Beasts Of The Southern Wild was one of two surprises among the nine Best Picture nominees – Amour was the other, since foreign-language films rarely show up outside of their Best Foreign-Language Film ghetto – and the only one that was already gone from theaters and available for home viewing when the nominees were announced. It’s a low-budget film set in the Louisiana Bayou and relied on locals in both the crew and the cast, giving the performances an authenticity that carries a ho-hum storyline to the level where it might be mentioned among the year’s best films.
Beasts follows the adorable five-year-old Hushpuppy (played by nine-year-old Quvenzhané Wallis, now the youngest-ever Best Actress nominee, and the actress whose dress I am most interested in seeing), resident of an impoverished Bayou settlement called the Bathtub, along with her ailing, ill-tempered father Wink (Dwight Henry, a baker with no prior acting experience) and a handful of local eccentrics. The town is cut off from the rest of the region by a levee, although the residents seem to share the laissez les bon temps rouler philosophy of greater New Orleans. Climate change threatens the Bathtub’s very existence, which the local and unconventional schoolteacher Bathsheba (Gina Montana, also an amateur) explains to the children in terms of Aurochs, giant boar-like creatures who have been trapped in the Earth’s icecaps for centuries but who will be freed as the ice melts. When Wink’s situation and that of the Bathtub both take turns for the worse, Hushpuppy and her friends take off on a raft to try to find her long-absent mother.
The casting decisions, including giving three of the biggest roles to amateurs, absolutely made this film, as the plot, which relies on some magical realism but probably could have gone farther in that regard, is actually pretty slight. Wallis’ performance is pretty mind-blowing given her age, although her tiny stature also gives you the impression that you’re watching an actual five-year-old deliver these lines and scream and burp on command. I was even more shocked by Henry’s performance once I read that he wasn’t a professional actor – his role demands a broad range of emotions and the ability to switch between them with very little transition, and his determination to keep Hushpuppy away from the obvious consequences of his illness for as long as possible conveys such a deep affection that it seems hard to believe it’s not real. (Then again, I’m imagining the whole cast and crew fell in love with Wallis after a few days.) Even Montana shines as the one discordant note in the community, talking in apocalyptic (and prescient) terms while she shares a giant beer-and-shellfish feast with her neighbors.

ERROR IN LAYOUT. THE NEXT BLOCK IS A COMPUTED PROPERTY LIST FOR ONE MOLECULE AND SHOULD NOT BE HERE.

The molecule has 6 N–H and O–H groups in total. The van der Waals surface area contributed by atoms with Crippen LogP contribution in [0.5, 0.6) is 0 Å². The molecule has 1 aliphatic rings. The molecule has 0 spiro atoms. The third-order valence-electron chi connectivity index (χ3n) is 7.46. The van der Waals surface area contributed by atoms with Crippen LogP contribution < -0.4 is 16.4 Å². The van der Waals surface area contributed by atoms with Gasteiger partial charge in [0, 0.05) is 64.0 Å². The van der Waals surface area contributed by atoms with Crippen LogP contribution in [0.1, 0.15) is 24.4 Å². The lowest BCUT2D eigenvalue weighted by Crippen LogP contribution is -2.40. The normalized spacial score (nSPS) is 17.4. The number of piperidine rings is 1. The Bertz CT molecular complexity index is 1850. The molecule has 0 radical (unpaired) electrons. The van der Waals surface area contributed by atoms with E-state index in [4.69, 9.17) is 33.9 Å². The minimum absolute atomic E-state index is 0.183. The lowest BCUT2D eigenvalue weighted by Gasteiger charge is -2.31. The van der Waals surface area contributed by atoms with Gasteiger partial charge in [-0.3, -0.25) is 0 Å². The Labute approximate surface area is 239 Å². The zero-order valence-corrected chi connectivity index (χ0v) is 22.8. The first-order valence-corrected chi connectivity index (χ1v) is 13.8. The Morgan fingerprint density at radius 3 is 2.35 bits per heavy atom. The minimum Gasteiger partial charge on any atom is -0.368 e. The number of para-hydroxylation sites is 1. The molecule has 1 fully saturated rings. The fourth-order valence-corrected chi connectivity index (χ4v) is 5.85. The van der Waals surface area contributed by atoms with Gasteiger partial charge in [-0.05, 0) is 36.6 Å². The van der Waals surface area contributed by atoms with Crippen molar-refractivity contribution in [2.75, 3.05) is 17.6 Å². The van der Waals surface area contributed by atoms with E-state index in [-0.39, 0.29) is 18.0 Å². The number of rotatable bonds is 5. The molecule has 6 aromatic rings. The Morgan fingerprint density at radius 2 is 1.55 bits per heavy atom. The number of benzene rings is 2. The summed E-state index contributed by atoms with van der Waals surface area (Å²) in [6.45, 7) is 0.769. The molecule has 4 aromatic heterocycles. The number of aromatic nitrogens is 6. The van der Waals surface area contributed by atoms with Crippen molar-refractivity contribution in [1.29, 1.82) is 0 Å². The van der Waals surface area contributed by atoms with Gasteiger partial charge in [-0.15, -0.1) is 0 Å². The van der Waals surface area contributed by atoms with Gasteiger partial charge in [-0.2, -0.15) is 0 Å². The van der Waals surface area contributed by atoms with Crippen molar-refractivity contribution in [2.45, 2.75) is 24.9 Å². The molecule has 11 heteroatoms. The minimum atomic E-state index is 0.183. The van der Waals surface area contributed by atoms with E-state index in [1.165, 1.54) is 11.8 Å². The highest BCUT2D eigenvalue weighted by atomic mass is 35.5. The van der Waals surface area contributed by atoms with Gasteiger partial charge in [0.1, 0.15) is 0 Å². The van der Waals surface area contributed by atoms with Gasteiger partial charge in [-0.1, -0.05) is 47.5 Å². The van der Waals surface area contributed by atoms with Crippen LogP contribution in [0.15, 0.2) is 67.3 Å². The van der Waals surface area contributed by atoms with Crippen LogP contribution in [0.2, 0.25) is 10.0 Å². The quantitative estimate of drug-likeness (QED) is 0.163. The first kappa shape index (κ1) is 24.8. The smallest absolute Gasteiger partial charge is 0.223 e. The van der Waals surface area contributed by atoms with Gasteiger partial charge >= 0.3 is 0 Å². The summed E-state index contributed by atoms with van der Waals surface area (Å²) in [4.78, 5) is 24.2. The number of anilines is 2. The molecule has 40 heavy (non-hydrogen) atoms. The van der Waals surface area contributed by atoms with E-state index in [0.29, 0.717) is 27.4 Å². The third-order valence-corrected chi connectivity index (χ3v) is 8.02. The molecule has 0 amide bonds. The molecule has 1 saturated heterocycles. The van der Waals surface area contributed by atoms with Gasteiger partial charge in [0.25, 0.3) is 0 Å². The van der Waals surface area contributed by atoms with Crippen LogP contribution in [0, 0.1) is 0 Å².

Unfortunately, the story seemed a little half-baked, or maybe three-quarters-baked, and while some people (like my wife) like their chocolate chip cookies pulled from the oven when the center is still a little on the gooey side, I prefer mine fully cooked. We don’t get a lot of character development beyond Hushpuppy, and the main internal conflicts aren’t resolved. The (mostly white) authorities who forcibly evacuate the Bathtub at one point are stock villains, more than a little unfair to people who were probably largely volunteers or just underpaid in reality. Beasts‘ plot doesn’t make enough use of the Aurochs or any of the magical realism potential unlocked by Bathsheba’s preaching, but it doesn’t dwell quite enough on the serious aspects of anything that goes on in the film, even Wink’s illness. If this was intended to make a broad statement about the impact of climate change, I don’t think it went far enough. The kids’ quest for Hushpuppy’s mama is a beautiful sequence, a short story that could almost stand on its own, but the rest of the plot tended to drift rather than find itself propelled by its own energy.
The film’s nomination for Best Picture seems like a stretch to me, although the only films I’ve seen other than this one that might have been worthy, Looper and The Best Exotic Marigold Hotel, weren’t obviously better, and either one could have dropped into the unused tenth nomination slot. (Looper absolutely deserved a Best Original Screenplay nod, though.) The absurd nomination among the four that Beasts earned was the Best Director nod for Benh Zeitlin over, among others, Zero Dark Thirty director Kathryn Bigelow, which I can only assume was politically motivated. Zero Dark Thirty was far more ambitious and more difficult to craft, including the intense final scene in the Abbottabad house, thus far the single best segment of any 2012 movie I’ve seen. For Bigelow to end up on the outside while Zeitlin got a nod is … peculiar, to say the least.